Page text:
By Dr Dhanpaul Narine
It’s about men, money and power. Someone will definitely make a movie about Harvey Weinstein. The story of Weinstein and his fall from glory will win many Oscars. His abuse of women, the pack that brought starlets to his hotel, his army of attorneys across continents that did the cover-up, a machine that kept his unkempt appearance to bully and seduce, and his downfall, is a riveting script for Hollywood. The movie ‘The Naked Producer’ will sell.
The irony is that there will be no shortage of directors or actors to put the Weinstein story on celluloid for the right price. Emma Stone calls Harvey Weinstein a predator. Weinstein was, until recently, a kingmaker in Hollywood that had enormous power. One word from him could make or break a career.
Over the years, he subjected women to various forms of abuse as they suffered in silence. Sophie Dix was on the brink of a successful career in Hollywood. In 1990, Weinstein made his move on her. He invited her to his room and made an unwelcome sexual advance as he ‘tugged on her clothes.’
The impact on Ms. Dix was devastating. She was depressed and traumatized and she ‘took to bed for six months.’ She decided to give up her acting career as she could not go through with another Weinstein ordeal. The unwanted advances of Weinstein were known in Hollywood for years. They became material for sit-coms but no one did anything.
Since the publication of Weinstein’s excesses by a leading newspaper more women have come forward with tales of his inappropriate conduct. Lea Seydoux is a French actress who said that the cinema is her life. She reported that, ‘I had to defend myself when Weinstein jumped on me’.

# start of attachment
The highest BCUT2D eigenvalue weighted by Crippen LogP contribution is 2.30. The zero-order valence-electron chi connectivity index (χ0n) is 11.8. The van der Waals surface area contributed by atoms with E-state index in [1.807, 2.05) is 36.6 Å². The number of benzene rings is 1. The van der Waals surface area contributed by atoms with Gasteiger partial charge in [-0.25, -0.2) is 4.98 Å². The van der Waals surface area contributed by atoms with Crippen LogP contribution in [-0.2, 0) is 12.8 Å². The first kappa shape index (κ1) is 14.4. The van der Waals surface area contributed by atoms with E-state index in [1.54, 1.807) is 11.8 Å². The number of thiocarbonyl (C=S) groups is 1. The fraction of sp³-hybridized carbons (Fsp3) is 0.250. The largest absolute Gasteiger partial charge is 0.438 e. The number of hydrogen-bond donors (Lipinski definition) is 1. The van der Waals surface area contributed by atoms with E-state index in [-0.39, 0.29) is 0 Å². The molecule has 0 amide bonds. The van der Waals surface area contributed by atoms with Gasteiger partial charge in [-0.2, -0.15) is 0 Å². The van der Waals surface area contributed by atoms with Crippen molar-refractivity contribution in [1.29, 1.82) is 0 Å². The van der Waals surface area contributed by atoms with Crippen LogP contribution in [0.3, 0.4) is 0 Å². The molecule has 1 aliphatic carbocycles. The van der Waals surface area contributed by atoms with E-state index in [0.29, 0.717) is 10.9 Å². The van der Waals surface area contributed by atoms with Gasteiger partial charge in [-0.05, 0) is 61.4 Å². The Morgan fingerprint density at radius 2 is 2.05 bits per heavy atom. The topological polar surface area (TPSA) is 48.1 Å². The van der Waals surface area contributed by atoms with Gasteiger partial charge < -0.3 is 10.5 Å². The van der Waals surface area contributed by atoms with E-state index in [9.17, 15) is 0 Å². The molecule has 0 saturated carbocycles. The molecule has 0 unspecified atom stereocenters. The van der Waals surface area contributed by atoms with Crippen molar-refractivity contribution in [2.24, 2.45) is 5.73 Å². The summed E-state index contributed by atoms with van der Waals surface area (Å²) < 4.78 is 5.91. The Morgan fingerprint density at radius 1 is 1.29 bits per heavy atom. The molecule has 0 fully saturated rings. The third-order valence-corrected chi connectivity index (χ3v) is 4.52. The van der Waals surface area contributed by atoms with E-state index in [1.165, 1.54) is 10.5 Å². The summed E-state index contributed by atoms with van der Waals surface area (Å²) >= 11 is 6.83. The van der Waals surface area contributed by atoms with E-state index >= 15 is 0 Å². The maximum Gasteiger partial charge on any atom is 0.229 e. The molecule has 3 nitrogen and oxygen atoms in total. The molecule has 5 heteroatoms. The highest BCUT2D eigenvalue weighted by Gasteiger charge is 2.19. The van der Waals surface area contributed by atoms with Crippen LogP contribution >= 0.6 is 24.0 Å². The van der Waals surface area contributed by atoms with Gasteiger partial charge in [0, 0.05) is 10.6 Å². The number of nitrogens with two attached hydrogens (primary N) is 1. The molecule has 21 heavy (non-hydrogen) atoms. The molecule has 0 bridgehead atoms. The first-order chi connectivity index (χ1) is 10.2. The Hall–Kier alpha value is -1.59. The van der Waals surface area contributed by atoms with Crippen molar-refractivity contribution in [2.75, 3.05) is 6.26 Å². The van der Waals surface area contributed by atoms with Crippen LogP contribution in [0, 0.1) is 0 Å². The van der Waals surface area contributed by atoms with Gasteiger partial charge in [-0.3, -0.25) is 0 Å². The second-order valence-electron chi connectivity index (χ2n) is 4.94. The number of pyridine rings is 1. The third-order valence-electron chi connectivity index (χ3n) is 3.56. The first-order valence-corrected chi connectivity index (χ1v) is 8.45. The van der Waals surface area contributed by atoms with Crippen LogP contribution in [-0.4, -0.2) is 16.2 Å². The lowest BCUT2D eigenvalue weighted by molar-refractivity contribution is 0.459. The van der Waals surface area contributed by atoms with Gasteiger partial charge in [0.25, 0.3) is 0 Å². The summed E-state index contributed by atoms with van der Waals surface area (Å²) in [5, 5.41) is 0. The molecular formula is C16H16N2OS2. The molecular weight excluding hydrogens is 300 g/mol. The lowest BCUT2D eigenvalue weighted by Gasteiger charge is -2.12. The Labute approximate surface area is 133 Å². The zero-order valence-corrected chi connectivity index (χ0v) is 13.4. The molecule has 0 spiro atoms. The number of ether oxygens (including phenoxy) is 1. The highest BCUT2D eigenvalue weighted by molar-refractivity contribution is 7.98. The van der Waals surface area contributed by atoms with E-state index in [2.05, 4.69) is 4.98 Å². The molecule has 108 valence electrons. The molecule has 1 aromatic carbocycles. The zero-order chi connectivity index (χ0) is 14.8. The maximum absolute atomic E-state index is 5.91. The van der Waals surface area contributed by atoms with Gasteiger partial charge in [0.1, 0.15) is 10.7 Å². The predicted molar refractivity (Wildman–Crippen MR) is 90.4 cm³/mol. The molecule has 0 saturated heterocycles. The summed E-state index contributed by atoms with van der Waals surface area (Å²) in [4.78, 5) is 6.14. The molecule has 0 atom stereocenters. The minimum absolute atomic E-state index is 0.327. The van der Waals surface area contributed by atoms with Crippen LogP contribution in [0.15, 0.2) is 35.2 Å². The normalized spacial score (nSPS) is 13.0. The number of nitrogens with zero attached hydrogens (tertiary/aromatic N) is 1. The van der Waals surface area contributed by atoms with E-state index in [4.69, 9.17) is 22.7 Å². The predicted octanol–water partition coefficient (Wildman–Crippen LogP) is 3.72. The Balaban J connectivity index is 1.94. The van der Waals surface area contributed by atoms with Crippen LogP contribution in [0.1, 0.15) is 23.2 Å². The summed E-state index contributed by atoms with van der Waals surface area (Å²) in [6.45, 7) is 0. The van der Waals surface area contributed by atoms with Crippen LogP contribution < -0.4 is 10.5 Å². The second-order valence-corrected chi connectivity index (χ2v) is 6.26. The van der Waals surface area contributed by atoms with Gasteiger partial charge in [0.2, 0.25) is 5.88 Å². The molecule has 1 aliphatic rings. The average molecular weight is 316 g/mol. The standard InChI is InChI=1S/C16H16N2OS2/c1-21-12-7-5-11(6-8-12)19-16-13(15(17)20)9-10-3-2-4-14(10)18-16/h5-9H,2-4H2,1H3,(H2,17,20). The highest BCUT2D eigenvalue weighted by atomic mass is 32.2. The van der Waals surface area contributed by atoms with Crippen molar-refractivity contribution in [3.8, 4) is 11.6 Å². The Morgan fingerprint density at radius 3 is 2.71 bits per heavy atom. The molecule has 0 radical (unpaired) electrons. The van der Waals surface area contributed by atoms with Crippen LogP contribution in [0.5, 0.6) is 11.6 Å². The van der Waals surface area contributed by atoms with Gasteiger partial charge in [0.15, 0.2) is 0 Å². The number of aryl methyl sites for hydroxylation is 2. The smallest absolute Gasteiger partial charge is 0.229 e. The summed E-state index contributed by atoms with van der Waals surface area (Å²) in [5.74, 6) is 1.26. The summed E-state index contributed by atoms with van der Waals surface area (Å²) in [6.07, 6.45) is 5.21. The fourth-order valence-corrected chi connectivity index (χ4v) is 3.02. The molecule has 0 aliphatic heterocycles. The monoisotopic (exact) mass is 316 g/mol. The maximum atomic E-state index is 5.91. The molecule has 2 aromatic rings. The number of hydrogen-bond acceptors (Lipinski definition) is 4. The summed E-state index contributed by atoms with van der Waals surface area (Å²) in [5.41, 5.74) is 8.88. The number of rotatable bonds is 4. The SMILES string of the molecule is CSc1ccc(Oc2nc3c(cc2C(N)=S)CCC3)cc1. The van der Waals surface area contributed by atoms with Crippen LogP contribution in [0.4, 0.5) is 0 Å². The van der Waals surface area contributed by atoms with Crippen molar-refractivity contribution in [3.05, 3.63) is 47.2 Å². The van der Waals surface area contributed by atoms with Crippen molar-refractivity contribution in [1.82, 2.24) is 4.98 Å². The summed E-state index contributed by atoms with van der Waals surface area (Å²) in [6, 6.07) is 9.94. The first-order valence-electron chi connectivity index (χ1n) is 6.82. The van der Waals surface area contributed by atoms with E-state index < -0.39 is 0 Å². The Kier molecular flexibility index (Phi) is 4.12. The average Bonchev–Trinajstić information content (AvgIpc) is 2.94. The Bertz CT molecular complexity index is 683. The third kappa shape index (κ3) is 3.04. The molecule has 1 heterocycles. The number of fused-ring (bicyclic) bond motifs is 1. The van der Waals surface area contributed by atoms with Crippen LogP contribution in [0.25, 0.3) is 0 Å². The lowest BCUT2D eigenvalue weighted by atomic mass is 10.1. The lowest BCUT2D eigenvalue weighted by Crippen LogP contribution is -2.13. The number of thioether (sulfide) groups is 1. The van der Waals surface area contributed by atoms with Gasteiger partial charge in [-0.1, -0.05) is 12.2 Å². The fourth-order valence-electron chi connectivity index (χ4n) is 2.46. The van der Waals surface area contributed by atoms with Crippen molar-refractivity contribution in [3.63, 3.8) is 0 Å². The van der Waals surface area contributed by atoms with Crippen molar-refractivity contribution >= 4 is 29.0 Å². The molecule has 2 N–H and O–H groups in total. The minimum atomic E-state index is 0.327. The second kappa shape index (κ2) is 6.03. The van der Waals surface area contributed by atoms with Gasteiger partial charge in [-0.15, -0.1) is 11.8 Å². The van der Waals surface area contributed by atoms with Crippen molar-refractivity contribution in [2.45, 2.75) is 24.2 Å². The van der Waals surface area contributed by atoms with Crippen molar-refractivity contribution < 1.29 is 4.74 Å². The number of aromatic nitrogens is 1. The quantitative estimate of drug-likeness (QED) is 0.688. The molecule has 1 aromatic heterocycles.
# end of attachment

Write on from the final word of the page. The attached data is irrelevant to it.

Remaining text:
The question is: why was Weinstein allowed to get away with abusing women? Why is it that no one did anything? Seydoux says that it is because of the power that people like Weinstein wield in the industry. ‘ Everyone knew what Harvey was up to and no one did anything. It’s unbelievable that he has been able to act like this for decades and still keep his career. That’s only possible because he has a huge amount of power.’
It is emerging that Weinstein was able to exert this power because his ‘pack of hyenas’ did the dirty work. It was a movie in a movie, a grotesque version of Hollywood that spawned continents and resulted in sexual abuse and methods to bury evidence by offering money to the victims and promises of stardom.
Power drives fear and leads to guilt. Powerful men are allowed to get away with abuse; the victim often thinks that if she speaks out she will lose her job. She may have spent years building a career. Who does she complain to anyway? Men in power often have people covering up for them with the excuse that ‘boys will be boys.’
The revelations of Weinstein’s abuse led many women to break the silence. Angelina Jolie, Gwyneth Paltrow and Jane Fonda, among others, have spoken out. Fonda said that she should have spoken out earlier. According to her, “I admit that I should have been braver, and I think that from now on I will be when I hear such stories.” How many men in Hollywood have condemned Weinstein? Surely, they must have heard of his excesses as well.